From RNZ this morning,
Prime Minister Jacinda Ardern and the government are this morning responding to a report from its Covid-19 advisory group on re-opening Aotearoa’s borders.
New Zealand will begin testing self-isolation instead of MIQ for vaccinated people this year, with a new border system based on low, medium and high-risk entry paths kicking in from early 2022, the government has announced.
Vaccinations will also be open to all eligible ages from 1 September and the gap between first and second doses will be moved to six weeks instead of two, as the government continues with its elimination strategy.
Mask wearing and QR code scanning will also become mandatory.
“Key to this is maintaining our Elimination Strategy. The advice is clear: If we open our borders now we will lose the freedoms and advantages we have achieved so far,” she said.
She announced the new border system would assess people’s risk individually:
- Low risk: Vaccinated travellers from low risk countries: no isolation required
- Medium risk: Vaccinated travellers from medium risk countries: modified isolation requirements
- High risk: Unvaccinated travellers and all travellers from high risk countries: 14 days in MIQ
The system would also require pre-departure tests and further testing for travellers coming into New Zealand, and would be backed by moves to speed up the vaccination rollout.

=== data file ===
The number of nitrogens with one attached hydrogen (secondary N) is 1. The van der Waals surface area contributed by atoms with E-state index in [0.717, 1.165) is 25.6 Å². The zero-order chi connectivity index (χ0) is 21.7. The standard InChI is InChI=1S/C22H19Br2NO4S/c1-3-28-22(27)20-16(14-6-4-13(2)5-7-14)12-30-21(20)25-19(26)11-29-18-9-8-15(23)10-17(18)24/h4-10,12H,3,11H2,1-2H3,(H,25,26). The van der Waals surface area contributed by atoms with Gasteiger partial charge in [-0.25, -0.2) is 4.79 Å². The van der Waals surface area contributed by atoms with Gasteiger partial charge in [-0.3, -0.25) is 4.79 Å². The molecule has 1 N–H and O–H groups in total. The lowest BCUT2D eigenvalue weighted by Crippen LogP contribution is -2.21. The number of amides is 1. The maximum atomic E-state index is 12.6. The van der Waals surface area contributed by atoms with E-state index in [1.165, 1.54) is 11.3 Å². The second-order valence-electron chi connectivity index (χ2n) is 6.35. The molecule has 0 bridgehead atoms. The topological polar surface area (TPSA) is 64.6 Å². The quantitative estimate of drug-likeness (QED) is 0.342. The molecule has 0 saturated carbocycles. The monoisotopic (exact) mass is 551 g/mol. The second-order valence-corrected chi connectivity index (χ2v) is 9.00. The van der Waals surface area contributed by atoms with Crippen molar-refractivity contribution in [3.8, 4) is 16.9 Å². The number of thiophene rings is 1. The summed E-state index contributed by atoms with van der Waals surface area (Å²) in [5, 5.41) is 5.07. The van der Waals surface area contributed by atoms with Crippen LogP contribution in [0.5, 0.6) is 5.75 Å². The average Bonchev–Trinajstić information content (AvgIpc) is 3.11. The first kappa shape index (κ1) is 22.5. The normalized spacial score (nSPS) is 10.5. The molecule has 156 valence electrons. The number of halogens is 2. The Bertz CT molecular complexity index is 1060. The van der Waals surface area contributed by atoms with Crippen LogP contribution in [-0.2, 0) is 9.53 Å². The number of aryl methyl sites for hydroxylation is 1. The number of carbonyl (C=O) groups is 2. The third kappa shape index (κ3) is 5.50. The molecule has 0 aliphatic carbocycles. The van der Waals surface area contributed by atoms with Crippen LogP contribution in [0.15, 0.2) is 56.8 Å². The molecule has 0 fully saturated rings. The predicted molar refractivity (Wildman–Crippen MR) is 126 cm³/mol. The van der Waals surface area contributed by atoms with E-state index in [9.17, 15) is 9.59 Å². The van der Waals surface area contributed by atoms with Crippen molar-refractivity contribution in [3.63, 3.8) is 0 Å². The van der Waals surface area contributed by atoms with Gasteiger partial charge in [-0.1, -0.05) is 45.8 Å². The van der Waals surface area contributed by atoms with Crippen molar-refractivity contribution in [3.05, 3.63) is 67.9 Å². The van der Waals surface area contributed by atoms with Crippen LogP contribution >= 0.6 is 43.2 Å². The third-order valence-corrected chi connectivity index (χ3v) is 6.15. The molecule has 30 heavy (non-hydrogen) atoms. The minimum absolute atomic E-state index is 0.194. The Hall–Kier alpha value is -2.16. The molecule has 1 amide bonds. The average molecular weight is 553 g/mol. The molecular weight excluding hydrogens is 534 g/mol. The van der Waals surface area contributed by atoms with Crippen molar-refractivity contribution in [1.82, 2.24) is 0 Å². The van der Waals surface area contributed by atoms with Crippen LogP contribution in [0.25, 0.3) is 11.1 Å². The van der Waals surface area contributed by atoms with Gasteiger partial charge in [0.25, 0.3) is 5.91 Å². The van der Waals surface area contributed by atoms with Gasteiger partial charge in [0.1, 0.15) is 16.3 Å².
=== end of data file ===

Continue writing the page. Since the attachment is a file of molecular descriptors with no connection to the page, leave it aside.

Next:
Part of the rollout included a move to focus more on first doses than ensuring full vaccination, and an extended period of six weeks between first and second doses.
The government also announced yesterday what to expect if the Delta variant of Covid comes to New Zealand. RNZ,
New Zealand will rapidly move to alert level four if a case of the Covid-19 Delta variant is detected in this country, Covid-19 Response Minister Chris Hipkins has confirmed.
Hipkins warned that even the gold standard of contact tracing is not enough alone to control the Delta variant, as is being seen in New South Wales and the variant was continuing to “wreak havoc”.
“Even the gold standard of contact tracing isn’t always enough to keep the delta variant at bay. We’ve seen that in New South Wales where they’ve previously stamped out Covid-19 cases very efficiently with their contact tracing system alone, but they’ve not managed to achieve that this time. Sydney, Australia’s largest city, is now in its seventh week of restrictions including stay-at-home order.”
He said the government would continue to use contact tracing but would also look to escalate alert levels quickly – either regionally or nationally – if cases were discovered. With Delta, this means a rapid move to alert level four is more likely if cases are found.
Ministry of Health page on Delta